Connect with us


‘Disappointed and Disrespected:’ Brick BOE Member in Legal Bill Fight

Brick Board of Education President John Lamela (left) and board attorney Nicholas Montenegro. (Photo: Daniel Nee)

Brick Board of Education President John Lamela (left) and board attorney Nicholas Montenegro. (Photo: Daniel Nee)

A legal loophole could force a Brick school board member, as well as previous members who are no longer serving, to incur thousands of dollars in legal fees after being called as a witness as part of the latest round of investigations into suspended Superintendent Walter Uszenski.

Sharon Cantillo, the former board president, has been issued a subpoena along with other former board members, to testify in the prosecutor’s office’s latest investigation of Uszenski after a judge dismissed charges against him earlier this year and admonished the prosecution for the way it presented a previous case to a grand jury. Cantillo said she was advised by the prosecutor’s office to have an attorney present, especially because she is suffering from a condition that causes profound hearing loss and could possibly misunderstand a question.

Because Cantillo was not named in any legal action and has not been named the target of an investigation, the school district’s legal insurance policy does not cover her legal fees even though all of her testimony would be related to her service as a board member. The board could have voted to reimburse her legal fees anyway, but they apparently refused to do so when the subject was brought up during a closed session meeting before Thursday night’s regular board meeting.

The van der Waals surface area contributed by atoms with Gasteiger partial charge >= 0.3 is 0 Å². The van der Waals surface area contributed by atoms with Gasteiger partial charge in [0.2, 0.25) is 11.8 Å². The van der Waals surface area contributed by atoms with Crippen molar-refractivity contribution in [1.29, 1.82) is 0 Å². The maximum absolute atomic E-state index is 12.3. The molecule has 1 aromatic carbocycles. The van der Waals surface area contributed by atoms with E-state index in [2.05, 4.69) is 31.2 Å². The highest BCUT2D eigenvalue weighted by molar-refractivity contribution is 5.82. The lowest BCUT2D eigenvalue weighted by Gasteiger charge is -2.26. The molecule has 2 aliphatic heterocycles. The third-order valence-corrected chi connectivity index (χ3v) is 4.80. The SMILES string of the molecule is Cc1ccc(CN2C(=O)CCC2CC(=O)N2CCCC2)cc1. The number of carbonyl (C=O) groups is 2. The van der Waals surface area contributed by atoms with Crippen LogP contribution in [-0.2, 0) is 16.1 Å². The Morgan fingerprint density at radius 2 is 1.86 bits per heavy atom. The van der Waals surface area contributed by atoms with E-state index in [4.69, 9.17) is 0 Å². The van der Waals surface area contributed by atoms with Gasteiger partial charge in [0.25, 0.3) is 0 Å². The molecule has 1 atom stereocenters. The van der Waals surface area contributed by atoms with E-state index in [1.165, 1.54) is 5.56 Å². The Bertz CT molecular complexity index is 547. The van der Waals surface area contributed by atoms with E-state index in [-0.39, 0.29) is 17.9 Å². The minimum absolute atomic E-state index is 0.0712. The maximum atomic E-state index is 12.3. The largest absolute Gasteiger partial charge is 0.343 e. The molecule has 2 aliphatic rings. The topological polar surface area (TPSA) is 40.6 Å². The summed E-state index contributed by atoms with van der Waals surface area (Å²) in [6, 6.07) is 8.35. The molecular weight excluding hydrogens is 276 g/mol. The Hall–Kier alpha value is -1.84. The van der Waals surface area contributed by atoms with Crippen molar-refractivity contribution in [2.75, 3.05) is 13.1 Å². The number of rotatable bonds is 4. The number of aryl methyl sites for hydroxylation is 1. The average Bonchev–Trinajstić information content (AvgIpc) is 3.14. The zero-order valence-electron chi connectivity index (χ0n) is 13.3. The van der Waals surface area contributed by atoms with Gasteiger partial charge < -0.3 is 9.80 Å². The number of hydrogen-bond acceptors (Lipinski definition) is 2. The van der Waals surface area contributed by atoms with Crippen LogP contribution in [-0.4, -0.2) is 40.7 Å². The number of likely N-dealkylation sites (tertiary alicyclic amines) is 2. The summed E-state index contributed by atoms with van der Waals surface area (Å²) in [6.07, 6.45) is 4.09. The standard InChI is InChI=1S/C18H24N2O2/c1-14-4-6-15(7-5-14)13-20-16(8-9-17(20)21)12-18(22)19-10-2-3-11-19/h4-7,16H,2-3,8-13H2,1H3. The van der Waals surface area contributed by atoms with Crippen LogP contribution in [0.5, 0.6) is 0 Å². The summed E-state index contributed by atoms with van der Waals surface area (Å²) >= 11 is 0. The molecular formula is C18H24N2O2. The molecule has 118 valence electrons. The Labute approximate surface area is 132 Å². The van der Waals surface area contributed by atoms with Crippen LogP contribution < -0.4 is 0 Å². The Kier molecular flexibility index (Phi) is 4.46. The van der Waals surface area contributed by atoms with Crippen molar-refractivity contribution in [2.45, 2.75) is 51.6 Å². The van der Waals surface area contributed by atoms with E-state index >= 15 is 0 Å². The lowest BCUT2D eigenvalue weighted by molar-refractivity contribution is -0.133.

Get Brick News Updates Daily
Your email address:*
Please enter all required fields Click to hide
Correct invalid entries Click to hide

Cantillo, who has served the district for more than a decade as a board member, is the last remaining board member still serving from when Uszenski was hired. Five of the seven board members were elected as the “Clean Slate” team and opposed Cantillo’s board allies in recent elections.

Cantillo, who has frequently said she is left in the dark on school issues and not sent committee meeting minutes and other materials, was visibly shaken from the denial and left the board meeting early. She is scheduled to undergo surgery Friday morning.

“I feel extremely disappointed and disrespected at the outcome of the discussion tonight.” Cantillo said.”There is an old fashioned saying that goes, ‘today me, tomorrow you.'”

“I do not feel that this is a team, and I hope one day that you don’t find yourself in the position that I’m in,” she continued.

“I have had to hire my own private counsel in order to protect myself and to protect the school board. That charge is a hardship, and I don’t think any one of my fellow board would want to be tesifying or go before any legal body without the benefit and comfort of an attorney at their side,” she said.

“She’s not a target in a criminal investigation, she’s a witness,” said board attorney Nicholas Montenegro, explaining why her legal counsel would not be covered by the district’s insurance policy.

Montenegro did acknowledge, however, that her testimony would be “based on knowledge she had as a school board member,” and later said that the decision not to reimburse her legal fees has “not been finalized.”

Sources have said all of the former board members who served while Uszenski was superintendent have been called to testify in front of a new investigative committee. Earlier this year, charges alleging Uszenski provided educational services to his grandson to which he was not entitled, were dismissed by Superior Court Judge Patricia Roe. In her decision, Roe found that prosecutors did not include potential exculpatory evidence – namely, that Uszenski’s grandson had already attended an alternative school and was approved to attend by the state before his grandfather was ever hired in Brick – and dismissed the charges.

The prosecutor’s office has told Uszenski’s attorney, Joseph Benediçt, that they will seek a new indictment despite the ruling.